By Ruth Melkonian-Hoover
March 21, 2014
Most of us have followed the troubling news coming from Venezuela: the first year of Maduro’s presidency is ending with student protests and violent government overreaction, resulting in over a dozen deaths and hundreds wounded. Sean Penn, an (in)famous celebrity ally of the socialist government, has said little about the recent turn of events; he was, however, asked by Maduro to use his keen diplomatic skills to serve as a spokesperson to the United States. Sean Penn’s ex-wife Madonna, though often politically in line with Penn, broke with Penn in a recent highly re-tweeted message, noting, “Apparently Maduro is not familiar with the phrase ‘Human Rights’! Fascism is alive and thriving in Venezuela and Russia. . . .”
Since early February, university students in Venezuela, stirred up by certain factions of the opposition, have been staging protests and blocking streets. These protestors have been met with water cannons, attacks by paramilitaries/colectivos, arrests, and even torture. Feeling the strain of few institutional channels for redress, tens of thousands have become involved in the protest movement. Incensed by Venezuela’s high crime rate, the scarcity of basic goods, an inflation rate of over 50 percent, and repression of political liberty, the movement is flatly demanding Maduro’s resignation. Maduro’s party has preferential access to power through concentrated/corrupted media coverage and campaign financing. Numerous media outlets have been shut down (or threatened with such), and no electoral means of change are available until 2015’s legislative elections. Last spring, the opposition lost the presidential election by a slim margin (under 2 percent), and lost local elections this December by 10 percent. A presidential recall cannot be attempted constitutionally until 2016, the midpoint of the presidential term.
Henrique Capriles, the opposition presidential candidate who lost to Maduro, did not join the protests until recently; he desires peaceful protests and the expansion of the middle class base of the movement. On March 8, International Women’s Day, he helped organize middle class women in a pot-banging protest, a classic form of protest in Latin America bringing attention to the difficulty of feeding one’s family. Capriles has not advocated for Maduro’s exit per se, but for an alternative means of change with calls for a constituent assembly.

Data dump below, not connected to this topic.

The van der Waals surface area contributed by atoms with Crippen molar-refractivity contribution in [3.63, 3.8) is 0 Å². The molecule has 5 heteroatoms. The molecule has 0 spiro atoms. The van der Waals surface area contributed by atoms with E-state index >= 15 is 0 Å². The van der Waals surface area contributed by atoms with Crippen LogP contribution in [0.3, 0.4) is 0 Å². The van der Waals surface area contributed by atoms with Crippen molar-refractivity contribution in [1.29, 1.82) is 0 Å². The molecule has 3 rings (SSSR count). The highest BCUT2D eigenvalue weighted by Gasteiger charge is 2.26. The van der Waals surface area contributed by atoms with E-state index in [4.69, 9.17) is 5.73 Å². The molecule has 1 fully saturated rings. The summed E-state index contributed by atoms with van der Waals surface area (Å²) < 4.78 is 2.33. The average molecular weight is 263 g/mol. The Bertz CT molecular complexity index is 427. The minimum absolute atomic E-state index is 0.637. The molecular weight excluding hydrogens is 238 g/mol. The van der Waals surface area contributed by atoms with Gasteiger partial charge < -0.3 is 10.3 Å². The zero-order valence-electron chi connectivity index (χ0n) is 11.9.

Maduro has responded with counter protests, using the anniversary of Chávez’s death to proclaim that he is best suited to carry the mantle of Bolivarian socialism on behalf of Venezuela’s poor. While Maduro charges “fascist” opposition leaders with fomenting unrest and a possible coup, he says he has made offers for dialogue, but they’ve all been rejected. Outside of Sean Penn, Maduro has vetoed calls for international intermediaries in the dispute, which is somewhat ironic given Venezuela’s reputation for freely meddling in the politics of its satellite nations.
Regionally, the Latin American response to the Venezuelan situation has been rather tepid among sitting Latin American presidents. By contrast, some former presidents such as Oscar Arias of Costa Rica and Fernando Cardoso of Brazil have been more forthright in their critique of the Venezuelan government’s response.
Panamanian President Ricardo Martinelli did lead the OAS (Organization of American States) to consider a solution to the crisis, but the OAS simply passed a resolution in support of the Venezuelan government. Maduro then promptly expelled Panama’s ambassador and three diplomats from Venezuela. Earlier, Maduro had already expelled three US diplomats, blaming them as well for fomenting unrest.
President Obama has said that the Venezuelan government ought to deal with the legitimate grievances of the Venezuelan people and should release protestors and enter into genuine dialogue. Senator Marco Rubio has gone further, trying to get the Senate to call for sanctions and pushing for OAS-mediated talks. Globally, Pope Francis has appealed to both sides to “promote reconciliation through mutual forgiveness and dialogue,” and UN Secretary General Ban Ki-Moon has called for the government to “listen carefully to the aspirations” of the protestors.
Although Maduro rejects the need for intermediaries, protestors will not likely meet without their inclusion. While this symbolic protest activity has brought attention to an untenable status quo, it is unlikely to launch significant viable change. Ultimately, institutional means of reform are the only sustainable option. Maduro needs his Latin American allies within UNASUR (Union of South America) and elsewhere to encourage him to come to the table in a way that truly invites his opposition to dialogue, perhaps mediated by a Latin American pope, or a mutually respected Latin American organization. Continued unrest does not serve Venezuela’s interests, or that of its allies and trade partners. Skillful, knowledgeable, and morally legitimate political mediation is what’s needed now—not ideological rants and Sean Penn posturing.
- Ruth Melkonian-Hoover is Chair and Associate Professor of the Department of Political Science at Gordon College in Wenham, Massachusetts.